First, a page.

With the latest launch of Dolce and Gabbana’s abaya and hijab collection, Islamic Clothing has seen a surge in interest from renowned Western designers. Last summer, the Spanish-founded company Mango debuted a Ramadan Collection consisting of full-length, modest dresses and the year before that, Donna Karan, owner and creator of DKNY, followed suit by dipping her toes into the Islamic Clothing scene and launching a hijab-friendly Ramadan collection as well.

Although these designers are non-Muslim and their designs don’t necessarily follow the strictest Islamic standards, we can’t help but admire their bravery by delving into an issue that is nowadays considered controversial in the Western world, if not outright taboo. We also can’t help but be curious to see if this has now somehow become a new trend among acclaimed fashion designers. Will we see more collections from highly-respected clothing designers aimed at Muslims and the Middle East in general, or will this somehow cause a backlash in the revered Western fashion universe?

We made our own list of “For or Against” and how we think the Islamic fashion industry will either benefit or be sabotaged from this seemingly new trend in marketing to Muslim consumers.

For:

  1. It was a cultural breakthrough, helping ease social tensions about Muslims by showing that we are just regular people who appreciate common things like fashion just like everyone else.
  2. It normalizes Hijab and makes it more acceptable amidst a society which has been led to believe nothing but the worst about Islam and its followers.
  3. It opens doors for other fashion designers and gives them more of an opportunity to expand their creations and collections and present them to other parts of the world.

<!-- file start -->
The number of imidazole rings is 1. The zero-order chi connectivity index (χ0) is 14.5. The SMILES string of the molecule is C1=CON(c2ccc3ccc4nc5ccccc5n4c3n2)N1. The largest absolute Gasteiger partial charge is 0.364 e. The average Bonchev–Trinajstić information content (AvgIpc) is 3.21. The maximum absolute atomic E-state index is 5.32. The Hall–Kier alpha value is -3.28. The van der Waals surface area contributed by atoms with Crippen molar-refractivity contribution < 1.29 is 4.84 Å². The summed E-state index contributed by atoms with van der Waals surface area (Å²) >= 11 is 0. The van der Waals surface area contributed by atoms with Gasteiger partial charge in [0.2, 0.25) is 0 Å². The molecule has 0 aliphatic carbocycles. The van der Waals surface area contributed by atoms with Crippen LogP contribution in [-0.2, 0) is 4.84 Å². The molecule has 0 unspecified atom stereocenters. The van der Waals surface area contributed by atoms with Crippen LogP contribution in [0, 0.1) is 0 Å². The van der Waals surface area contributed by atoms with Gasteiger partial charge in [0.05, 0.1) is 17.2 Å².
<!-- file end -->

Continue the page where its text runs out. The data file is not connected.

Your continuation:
Against:

  1. It was just a purely commercial initiative, taking advantage of the Muslim market.
  2. From a fashion point of view the designs were nothing revolutionary – local producers have been designing and producing high end, trendy abayas for years, if not decades. These establishments are late on the scene.
  3. The designs only appeal to a specific segment of the Islamic clothing market – the traditional, abaya-wearing Gulf countries (and only very wealthy ones at that). What about all the creative styles being brought out by hijabi bloggers and Islamic clothing companies elsewhere?
  4. It undermines local companies who can’t compete with the marketing and PR of a famous global fashion brand.
  5. It raises religious concerns, given that Islamic clothing is meant to be modest, covering the body and not overtly ostentatious, whereas this collection and its promotion was immodest in many ways (see-through abayas, short abayas showing the legs, the women’s chest showing etc) and very flashy (big sunglasses, excessive use of eye-catching embroidery and design, and promoted as high-end fashion). Is the point of Islamic clothing to dress to please God, or is it to look good to please others, feel attractive etc?

It remains to be seen whether this initiative will eventually benefit the Muslim world in terms of fashion, but also in political and social terms. Will this finally be the move that breaks all barriers between the East and the West and opens lines of normal communication, or will it backfire and make things even worse for already-shaky relations? Will we be seeing Hijabs and Abayas grace the Fashion Week runways in New York and Paris in the near future? And the question is – do we even want to?